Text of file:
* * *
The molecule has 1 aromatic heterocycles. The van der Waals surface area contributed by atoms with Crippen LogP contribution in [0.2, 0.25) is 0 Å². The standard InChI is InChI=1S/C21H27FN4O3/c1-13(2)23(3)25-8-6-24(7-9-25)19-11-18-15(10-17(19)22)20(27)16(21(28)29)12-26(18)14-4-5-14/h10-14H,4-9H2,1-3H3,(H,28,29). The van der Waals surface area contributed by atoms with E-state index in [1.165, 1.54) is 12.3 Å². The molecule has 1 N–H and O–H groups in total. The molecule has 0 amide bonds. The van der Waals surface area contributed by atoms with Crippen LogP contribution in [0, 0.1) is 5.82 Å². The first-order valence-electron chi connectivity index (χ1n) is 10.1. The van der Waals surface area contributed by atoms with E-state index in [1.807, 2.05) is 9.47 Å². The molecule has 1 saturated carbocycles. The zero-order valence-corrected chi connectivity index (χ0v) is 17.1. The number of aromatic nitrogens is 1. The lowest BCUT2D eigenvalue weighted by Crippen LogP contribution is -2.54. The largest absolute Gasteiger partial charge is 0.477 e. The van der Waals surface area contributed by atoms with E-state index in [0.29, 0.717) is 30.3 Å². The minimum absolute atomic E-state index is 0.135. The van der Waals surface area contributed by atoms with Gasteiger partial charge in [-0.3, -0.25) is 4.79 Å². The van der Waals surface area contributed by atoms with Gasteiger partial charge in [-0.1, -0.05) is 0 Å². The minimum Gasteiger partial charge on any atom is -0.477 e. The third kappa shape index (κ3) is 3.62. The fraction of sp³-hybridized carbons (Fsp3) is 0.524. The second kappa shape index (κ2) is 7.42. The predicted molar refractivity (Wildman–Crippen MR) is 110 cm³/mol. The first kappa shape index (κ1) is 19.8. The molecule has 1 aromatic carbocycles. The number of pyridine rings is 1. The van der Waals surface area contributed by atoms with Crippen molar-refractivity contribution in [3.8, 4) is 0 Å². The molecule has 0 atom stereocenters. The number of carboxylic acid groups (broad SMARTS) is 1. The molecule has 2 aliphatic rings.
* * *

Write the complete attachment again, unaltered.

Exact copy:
The molecule has 1 aromatic heterocycles. The van der Waals surface area contributed by atoms with Crippen LogP contribution in [0.2, 0.25) is 0 Å². The standard InChI is InChI=1S/C21H27FN4O3/c1-13(2)23(3)25-8-6-24(7-9-25)19-11-18-15(10-17(19)22)20(27)16(21(28)29)12-26(18)14-4-5-14/h10-14H,4-9H2,1-3H3,(H,28,29). The van der Waals surface area contributed by atoms with E-state index in [1.165, 1.54) is 12.3 Å². The molecule has 1 N–H and O–H groups in total. The molecule has 0 amide bonds. The van der Waals surface area contributed by atoms with Crippen LogP contribution in [0, 0.1) is 5.82 Å². The first-order valence-electron chi connectivity index (χ1n) is 10.1. The van der Waals surface area contributed by atoms with E-state index in [1.807, 2.05) is 9.47 Å². The molecule has 1 saturated carbocycles. The zero-order valence-corrected chi connectivity index (χ0v) is 17.1. The number of aromatic nitrogens is 1. The lowest BCUT2D eigenvalue weighted by Crippen LogP contribution is -2.54. The largest absolute Gasteiger partial charge is 0.477 e. The van der Waals surface area contributed by atoms with E-state index in [0.29, 0.717) is 30.3 Å². The minimum absolute atomic E-state index is 0.135. The van der Waals surface area contributed by atoms with Gasteiger partial charge in [-0.3, -0.25) is 4.79 Å². The van der Waals surface area contributed by atoms with Gasteiger partial charge in [-0.1, -0.05) is 0 Å². The minimum Gasteiger partial charge on any atom is -0.477 e. The third kappa shape index (κ3) is 3.62. The fraction of sp³-hybridized carbons (Fsp3) is 0.524. The second kappa shape index (κ2) is 7.42. The predicted molar refractivity (Wildman–Crippen MR) is 110 cm³/mol. The first kappa shape index (κ1) is 19.8. The molecule has 1 aromatic carbocycles. The number of pyridine rings is 1. The van der Waals surface area contributed by atoms with Crippen molar-refractivity contribution in [3.8, 4) is 0 Å². The molecule has 0 atom stereocenters. The number of carboxylic acid groups (broad SMARTS) is 1. The molecule has 2 aliphatic rings.